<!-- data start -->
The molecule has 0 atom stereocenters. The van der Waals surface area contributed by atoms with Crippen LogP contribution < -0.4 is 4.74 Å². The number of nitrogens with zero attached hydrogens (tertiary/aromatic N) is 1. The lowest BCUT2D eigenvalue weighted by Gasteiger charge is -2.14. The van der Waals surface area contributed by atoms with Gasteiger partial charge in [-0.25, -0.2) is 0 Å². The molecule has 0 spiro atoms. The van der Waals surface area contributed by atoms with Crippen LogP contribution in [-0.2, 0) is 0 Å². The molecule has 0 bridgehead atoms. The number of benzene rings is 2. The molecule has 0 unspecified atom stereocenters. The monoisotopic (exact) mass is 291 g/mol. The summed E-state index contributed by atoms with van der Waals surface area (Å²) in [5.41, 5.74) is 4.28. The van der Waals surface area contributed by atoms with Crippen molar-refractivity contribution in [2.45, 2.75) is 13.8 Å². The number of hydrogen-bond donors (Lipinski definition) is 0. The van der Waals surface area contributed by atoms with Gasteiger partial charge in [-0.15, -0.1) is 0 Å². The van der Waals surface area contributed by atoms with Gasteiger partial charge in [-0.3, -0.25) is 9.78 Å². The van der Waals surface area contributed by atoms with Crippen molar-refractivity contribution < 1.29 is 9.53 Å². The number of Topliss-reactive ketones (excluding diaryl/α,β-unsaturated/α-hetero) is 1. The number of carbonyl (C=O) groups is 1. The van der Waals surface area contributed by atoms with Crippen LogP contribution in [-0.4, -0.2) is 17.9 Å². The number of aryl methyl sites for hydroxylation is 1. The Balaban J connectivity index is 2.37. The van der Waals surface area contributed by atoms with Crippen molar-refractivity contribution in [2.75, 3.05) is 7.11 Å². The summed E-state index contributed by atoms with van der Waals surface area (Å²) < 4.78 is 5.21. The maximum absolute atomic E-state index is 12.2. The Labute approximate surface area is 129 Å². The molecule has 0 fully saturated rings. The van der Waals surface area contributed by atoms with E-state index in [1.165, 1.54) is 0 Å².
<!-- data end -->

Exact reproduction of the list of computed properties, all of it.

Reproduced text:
The molecule has 0 atom stereocenters. The van der Waals surface area contributed by atoms with Crippen LogP contribution < -0.4 is 4.74 Å². The number of nitrogens with zero attached hydrogens (tertiary/aromatic N) is 1. The lowest BCUT2D eigenvalue weighted by Gasteiger charge is -2.14. The van der Waals surface area contributed by atoms with Gasteiger partial charge in [-0.25, -0.2) is 0 Å². The molecule has 0 spiro atoms. The van der Waals surface area contributed by atoms with Crippen LogP contribution in [-0.2, 0) is 0 Å². The molecule has 0 bridgehead atoms. The number of benzene rings is 2. The molecule has 0 unspecified atom stereocenters. The monoisotopic (exact) mass is 291 g/mol. The summed E-state index contributed by atoms with van der Waals surface area (Å²) in [5.41, 5.74) is 4.28. The van der Waals surface area contributed by atoms with Crippen molar-refractivity contribution in [2.45, 2.75) is 13.8 Å². The number of hydrogen-bond donors (Lipinski definition) is 0. The van der Waals surface area contributed by atoms with Gasteiger partial charge in [-0.15, -0.1) is 0 Å². The van der Waals surface area contributed by atoms with Gasteiger partial charge in [-0.3, -0.25) is 9.78 Å². The van der Waals surface area contributed by atoms with Crippen molar-refractivity contribution < 1.29 is 9.53 Å². The number of Topliss-reactive ketones (excluding diaryl/α,β-unsaturated/α-hetero) is 1. The number of carbonyl (C=O) groups is 1. The van der Waals surface area contributed by atoms with Crippen LogP contribution in [-0.4, -0.2) is 17.9 Å². The number of aryl methyl sites for hydroxylation is 1. The Balaban J connectivity index is 2.37. The van der Waals surface area contributed by atoms with Crippen molar-refractivity contribution in [2.75, 3.05) is 7.11 Å². The summed E-state index contributed by atoms with van der Waals surface area (Å²) < 4.78 is 5.21. The maximum absolute atomic E-state index is 12.2. The Labute approximate surface area is 129 Å². The molecule has 0 fully saturated rings. The van der Waals surface area contributed by atoms with E-state index in [1.165, 1.54) is 0 Å².